*Mix the toffee bits into one bowl of ice cream. Place in freezer.
*Mix the reserved cookie crumbs into the other bowl of ice cream. Carefully spread over the cooled crust. Top with the cooled cake layer, press down very gently and freeze for about one hour or until firm.
*After about 45 minutes, remove the second bowl of ice cream from the freezer and allow to come just to spreading consistency.
*Carefully spread this ice cream layer over the cake layer and return to the freezer until hard.
*Beat the heavy cream until soft peaks form. Add the sugar and vanilla and continue to beat until stiff peaks form. Cover the top of the cake with the whipped cream. Decorate as desired. Return to freezer.
*Store cake in freezer. When ready to serve, allow to come to room temperature for a bit (or the crust will be too hard), remove sides of springform pan and slice.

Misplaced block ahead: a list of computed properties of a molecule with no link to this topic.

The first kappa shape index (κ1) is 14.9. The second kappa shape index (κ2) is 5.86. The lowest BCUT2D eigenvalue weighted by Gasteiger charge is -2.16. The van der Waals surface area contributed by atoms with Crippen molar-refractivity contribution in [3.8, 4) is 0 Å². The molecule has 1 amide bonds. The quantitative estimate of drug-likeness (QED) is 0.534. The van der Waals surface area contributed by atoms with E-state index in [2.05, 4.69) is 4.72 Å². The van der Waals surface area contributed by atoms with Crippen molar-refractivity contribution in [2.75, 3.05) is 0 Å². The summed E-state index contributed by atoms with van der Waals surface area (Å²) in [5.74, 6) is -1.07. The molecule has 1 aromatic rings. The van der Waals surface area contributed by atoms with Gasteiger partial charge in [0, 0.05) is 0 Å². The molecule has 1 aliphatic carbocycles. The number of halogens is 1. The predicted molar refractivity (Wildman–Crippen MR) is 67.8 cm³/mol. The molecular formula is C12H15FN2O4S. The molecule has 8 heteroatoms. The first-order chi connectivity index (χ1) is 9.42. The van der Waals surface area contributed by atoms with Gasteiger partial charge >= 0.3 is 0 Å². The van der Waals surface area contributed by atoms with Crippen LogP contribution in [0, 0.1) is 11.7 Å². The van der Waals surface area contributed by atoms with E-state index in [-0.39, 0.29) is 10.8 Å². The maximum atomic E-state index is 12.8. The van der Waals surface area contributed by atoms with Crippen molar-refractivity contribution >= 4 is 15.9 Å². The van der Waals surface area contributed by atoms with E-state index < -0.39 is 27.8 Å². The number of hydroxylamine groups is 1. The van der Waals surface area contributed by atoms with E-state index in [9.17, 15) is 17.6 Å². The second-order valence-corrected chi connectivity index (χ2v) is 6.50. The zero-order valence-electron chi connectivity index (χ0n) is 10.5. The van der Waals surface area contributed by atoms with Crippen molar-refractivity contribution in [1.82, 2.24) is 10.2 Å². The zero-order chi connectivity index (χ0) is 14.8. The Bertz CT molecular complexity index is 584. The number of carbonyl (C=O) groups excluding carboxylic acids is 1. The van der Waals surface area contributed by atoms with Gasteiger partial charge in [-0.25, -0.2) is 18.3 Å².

10 comments:

  1. beautiful post and pic. I feel the same way, I want my guy to be a good man, husband, and dad. I want him to a great partner and teach his kids how to be respectful adults. I know I have a long way to go...but it all starts when they are young.

    I think you did a great job...they are both in college and will change the world!

    Holds out plate for a slice of cake.

    ReplyDelete
    Replies
    1. AJ will do great, Karen, you and your Hubs are great examples of being good parents.

      Delete
  2. First of all Yummy. Ice cream is my favorite food so used with anything is my idea of a dessert! It looks fantastic. Second of all you equipped the boys for a life seeing a woman as an independent role model!

    ReplyDelete
    Replies